We don’t have this dish very often; there must be 1000 calories in one serving of this meal. But I felt compelled to serve this up in honor of the anniversary of my Mom’s birthday. If she were still alive, she’d be 87 today! (Actually she’s a leap year baby so her true birthday date is February 29th).

Pan-fried liver was a regular dinner offering when I was growing up. I always looked forward to the buttery-browned onions and crispy bacon. The liver? Ah. . . not so much. But back in the day my brother and I didn’t dare say anything negative about the food that was put in front of us. I was too worried that if I spoke up I would hurt my Mom’s feelings and, worse yet, incur the anger of my step-father. So I tolerated the liver by drowning it in catsup. Catsup was definitely my friend!

Poor, sorry, liver and onions. They certainly get a bad rap. But when I consider the techniques to prepare this dish, I realize that it offers quite the nice balance of flavors. Browning the onions for several minutes provides a sweetness. Soaking the liver in milk calms down the bitterness. The bacon adds that salty, smoky kick. And frying it all in butter makes everything better, as they say!

So kudos to my Mom for her kitchen savvy. Mom was not only a good cook, but a fine seamstress and knitter. She supported her kids by working as a waitress for many years. Her customers spoke quite highly of her and became her friends. More importantly, she was a loving sister and a caring Mom. I’m sure she didn’t hear that from her family as much as she deserved. Tension was thick at our house and conflict was the norm. Unfortunately, life in general at home when I was growing up was a little more bitter than it was sweet.

Today I’m choosing to feast on the sweet.

Happy Birthday, Mom!

My Mom’s Liver and Onions with Bacon (scroll down for the recipe)

Start with bacon. You can never go wrong with bacon!

Pack in as many strips of bacon as you can in your skillet. I used my ceramic cast iron. Fry bacon until close to the desired crispness.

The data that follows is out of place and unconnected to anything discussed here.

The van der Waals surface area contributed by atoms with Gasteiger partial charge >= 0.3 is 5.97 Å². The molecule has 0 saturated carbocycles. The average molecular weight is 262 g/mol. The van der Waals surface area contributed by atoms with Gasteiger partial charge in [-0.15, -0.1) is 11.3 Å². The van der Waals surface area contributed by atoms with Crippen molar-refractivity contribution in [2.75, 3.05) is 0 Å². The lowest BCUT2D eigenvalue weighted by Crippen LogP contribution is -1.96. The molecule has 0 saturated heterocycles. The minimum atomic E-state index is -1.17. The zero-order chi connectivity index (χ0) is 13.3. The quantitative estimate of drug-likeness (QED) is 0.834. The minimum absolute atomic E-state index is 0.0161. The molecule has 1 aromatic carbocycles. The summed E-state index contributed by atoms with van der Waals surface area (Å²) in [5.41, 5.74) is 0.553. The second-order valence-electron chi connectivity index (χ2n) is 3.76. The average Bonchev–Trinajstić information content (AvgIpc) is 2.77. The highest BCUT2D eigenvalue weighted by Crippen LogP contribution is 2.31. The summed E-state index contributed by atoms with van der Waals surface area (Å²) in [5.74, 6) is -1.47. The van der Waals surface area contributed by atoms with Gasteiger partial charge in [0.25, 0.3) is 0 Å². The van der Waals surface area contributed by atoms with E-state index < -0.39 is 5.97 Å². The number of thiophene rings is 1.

Once you’re done frying the bacon, remove from pan and pour off most of the bacon grease. Discard the extra grease.

Melt a half of a stick of butter in the pan. Toss in the sliced onion. Cook the onion on medium heat until golden brown. Towards the end, add in the bacon and cook together for a minute.

While the onions are cooking, soak the liver in milk. Put flour in a shallow dish to dredge the liver in. (Ignore the balsamic vinegar in the background.)

Since my husband is gluten free, I use either King Arthur or BG Bakes GF flour for the dredging. Salt and pepper the flour if desired. Jim can’t have pepper, so I don’t season it. Not sure it needs salt since you’re cooking the liver with bacon.

Dredge each piece of liver in the flour. Melt another half stick of butter in the pan and then add the liver.

Looks rather unappetizing at this point! Fry the liver for a few minutes until brown. Flip and fry a few more minutes. My cast iron fries food pretty fast, so I use a medium to medium low heat. Minutes will vary depending on your skillet. We like our liver just barely pink on the inside.

Once the liver is nicely brown on each side, add the onions and bacon back into the pan.

Cook liver, onions, and bacon for about 30 seconds.


Ta-da! My Mom’s liver and onions with bacon.


1 pound of calf beef liver~ I buy mine from our local co-op that offers grass-fed, organic meats

1 stick of butter, in two parts

1 large sweet onion, sliced

1/2 pound of bacon~ I’m partial to Applegate brand

1 cup or so of flour

Salt and pepper if desired


Place bacon in large skillet. Fry until it is close to the desired crispness.

Drain skillet of most of the bacon grease. Remove bacon and set aside.

Melt a half stick of butter in pan. Add sliced onions. Cook for several minutes until golden (slightly carmelized).

While onions are cooking, place flour in a shallow bowl. Place liver in a bowl with one cup of milk. If desired, do this earlier which will help the liver become even less bitter.

Throw the bacon back in the pan and cook with onions for a minute or two.

Remove onions and bacon. Set aside.

Dredge each piece of liver in the flour. Place in pan. Cook for 2-3 minutes or so on each side. Turn liver over when bottom side is nicely browned. Make sure you brown both sides well. My cast iron cooks quickly. Your pan may be slower. Check the liver on the inside to see if it is cooked through. Jim and I like it barely pink.

Add the onions and bacon back into the pan. Cook for about 30 seconds.

Serve on a pretty platter and enjoy!